Whatever the mechanism, these results demonstrate that the relative levels of ERK1 and ERK2 can have profound effects on the readout from the ERK pathway, resulting in distinct cellular outcomes. It will be important to reassess how ERK levels change during various biological processes that have been shown to be regulated by ERK signaling and to determine the contribution of each ERK to the response. The subtle phenotype of the ERK1 knockout mouse might argue against a fundamental role for ERK1, although adaptation should be considered. It will be of great interest, however, to determine whether the phenotypes in the ERK1 knockout mouse result from a change in the dynamics of ERK2 signaling. These defects include a reduction of proliferation of some cell types and problems with the differentiation of others [5, 12, 14, 18, 19]. Is this the result of loss of ERK1-specific targets, a lowering of total ERK signaling, or a change in the dynamics of signaling through ERK2? In all cases reported so far, it appears that loss of ERK1 is associated with increased activation and/or a more sustained activation of ERK2 following an identical stimulus. How this might affect output may be difficult to predict. It is well established that many cells are dependent on ERK signaling for proliferation but that enhanced signaling can result in an exit from the cell cycle [3, 2023]. In some cases this is understood at the molecular level. In NIH 3T3 cells, low levels of ERK signaling induce cyclin D1 to maximal level and stimulate proliferation, whereas higher levels of ERK signaling induce the cyclin-dependent kinase inhibitor p21Cip1, which causes cell-cycle arrest [21, 24]. It would thus be easy to envisage how phenotypes of the ERK1 knockout animals, even including reduced cell proliferation could be the result of enhanced signaling through ERK2 rather than being due to a loss of ERK1-specific targets or a general decrease in ERK activity. A careful analysis of the signaling pathways involved should allow a distinction between these two possibilities to be made.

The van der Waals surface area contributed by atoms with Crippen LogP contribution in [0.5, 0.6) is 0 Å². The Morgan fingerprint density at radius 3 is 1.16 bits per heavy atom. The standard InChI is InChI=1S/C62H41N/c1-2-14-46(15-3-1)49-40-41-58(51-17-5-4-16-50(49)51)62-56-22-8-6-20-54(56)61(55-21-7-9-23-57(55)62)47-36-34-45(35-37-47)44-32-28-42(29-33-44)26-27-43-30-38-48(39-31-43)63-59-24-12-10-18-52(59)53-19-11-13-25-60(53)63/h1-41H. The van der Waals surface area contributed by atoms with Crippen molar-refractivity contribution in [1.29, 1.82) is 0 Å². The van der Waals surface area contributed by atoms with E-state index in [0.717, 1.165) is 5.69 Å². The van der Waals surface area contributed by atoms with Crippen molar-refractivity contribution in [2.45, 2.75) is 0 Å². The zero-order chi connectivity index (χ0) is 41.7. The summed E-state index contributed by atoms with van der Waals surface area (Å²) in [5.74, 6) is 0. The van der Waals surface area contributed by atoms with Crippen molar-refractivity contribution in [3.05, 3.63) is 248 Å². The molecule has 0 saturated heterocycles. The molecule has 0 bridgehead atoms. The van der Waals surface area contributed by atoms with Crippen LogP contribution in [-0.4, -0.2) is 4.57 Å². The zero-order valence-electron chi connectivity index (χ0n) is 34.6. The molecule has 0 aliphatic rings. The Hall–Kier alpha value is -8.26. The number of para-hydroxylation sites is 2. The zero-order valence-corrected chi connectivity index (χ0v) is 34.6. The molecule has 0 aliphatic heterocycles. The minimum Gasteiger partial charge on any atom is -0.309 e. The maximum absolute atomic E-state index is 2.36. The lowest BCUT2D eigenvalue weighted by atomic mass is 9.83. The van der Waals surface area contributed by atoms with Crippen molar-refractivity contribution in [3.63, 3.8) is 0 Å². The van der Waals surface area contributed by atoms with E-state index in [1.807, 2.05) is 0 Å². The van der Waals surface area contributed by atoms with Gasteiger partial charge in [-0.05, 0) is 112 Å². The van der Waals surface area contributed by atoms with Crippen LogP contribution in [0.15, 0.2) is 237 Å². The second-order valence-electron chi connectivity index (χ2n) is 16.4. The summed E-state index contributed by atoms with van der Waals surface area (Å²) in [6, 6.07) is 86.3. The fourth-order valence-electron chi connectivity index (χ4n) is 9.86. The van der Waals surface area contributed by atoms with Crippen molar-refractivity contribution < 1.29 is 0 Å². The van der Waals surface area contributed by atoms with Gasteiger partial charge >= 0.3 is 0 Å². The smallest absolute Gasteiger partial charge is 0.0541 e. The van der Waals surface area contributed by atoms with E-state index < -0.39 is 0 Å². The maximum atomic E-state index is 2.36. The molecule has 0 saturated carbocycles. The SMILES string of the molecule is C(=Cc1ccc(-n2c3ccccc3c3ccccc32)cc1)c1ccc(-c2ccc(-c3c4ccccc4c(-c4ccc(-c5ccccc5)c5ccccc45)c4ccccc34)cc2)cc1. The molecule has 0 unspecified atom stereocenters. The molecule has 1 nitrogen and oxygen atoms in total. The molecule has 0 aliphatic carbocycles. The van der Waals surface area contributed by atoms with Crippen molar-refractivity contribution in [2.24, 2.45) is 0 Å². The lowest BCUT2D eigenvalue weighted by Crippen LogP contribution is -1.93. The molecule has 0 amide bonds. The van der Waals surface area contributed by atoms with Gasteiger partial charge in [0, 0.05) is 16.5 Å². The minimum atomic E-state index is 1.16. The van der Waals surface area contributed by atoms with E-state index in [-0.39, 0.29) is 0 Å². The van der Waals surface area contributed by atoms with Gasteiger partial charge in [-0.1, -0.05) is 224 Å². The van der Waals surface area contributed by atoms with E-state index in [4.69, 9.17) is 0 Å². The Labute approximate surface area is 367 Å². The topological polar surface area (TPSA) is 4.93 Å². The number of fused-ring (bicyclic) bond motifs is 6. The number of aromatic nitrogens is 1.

Evidence is mounting that ERK1 and ERK2 have distinct functions. Future studies need to take these findings on board and assess how the interplay between the two kinases affects the signaling dynamics of this pathway and how this can contribute to the cellular response.


  1. 1.

    Malumbres M, Barbacid M: RAS oncogenes: the first 30 years. Nat Rev Cancer. 2003, 3: 459-465. 10.1038/nrc1097.

    Article  CAS  PubMed  Google Scholar 

  2. 2.

    Bentires-Alj M, Kontaridis MI, Neel BG: Stops along the RAS pathway in human genetic disease. Nat Med. 2006, 12: 283-285. 10.1038/nm0306-283.

    Article  CAS  PubMed  Google Scholar 

  3. 3.

    Marshall CJ: Specificity of receptor tyrosine kinase signaling: transient versus sustained extracellular signal-regulated kinase activation. Cell. 1995, 80: 179-185. 10.1016/0092-8674(95)90401-8.

    Article  CAS  PubMed  Google Scholar 

  4. 4.

    Halfar K, Rommel C, Stocker H, Hafen E: Ras controls growth, survival and differentiation in the Drosophila eye by different thresholds of MAP kinase activity. Development. 2001, 128: 1687-1696.

    CAS  PubMed  Google Scholar 

  5. 5.

    Fischer AM, Katayama CD, Pages G, Pouyssegur J, Hedrick SM: The role of Erk1 and Erk2 in multiple stages of T cell development. Immunity. 2005, 23: 431-443. 10.1016/j.immuni.2005.08.013.

    Article  CAS  PubMed  Google Scholar 

  6. 6.

    Harrisingh MC, Perez-Nadales E, Parkinson DB, Malcolm DS, Mudge AW, Lloyd AC: The Ras/Raf/ERK signalling pathway drives Schwann cell dedifferentiation. EMBO J. 2004, 23: 3061-3071. 10.1038/sj.emboj.7600309.

    PubMed Central  Article  CAS  PubMed  Google Scholar 

  7. 7.

    Whitehurst A, Cobb MH, White MA: Stimulus-coupled spatial restriction of extracellular signal-regulated kinase 1/2 activity contributes to the specificity of signal-response pathways. Mol Cell Biol. 2004, 24: 10145-10150. 10.1128/MCB.24.23.10145-10150.2004.

    PubMed Central  Article  CAS  PubMed  Google Scholar 

  8. 8.

    Kolch W: Coordinating ERK/MAPK signalling through scaffolds and inhibitors. Nat Rev Mol Cell Biol. 2005, 6: 827-837. 10.1038/nrm1743.

    Article  CAS  PubMed  Google Scholar 

  9. 9.

    Kholodenko BN: Cell-signalling dynamics in time and space. Nat Rev Mol Cell Biol. 2006, 7: 165-176.

    PubMed Central  Article  CAS  PubMed  Google Scholar 

  10. 10.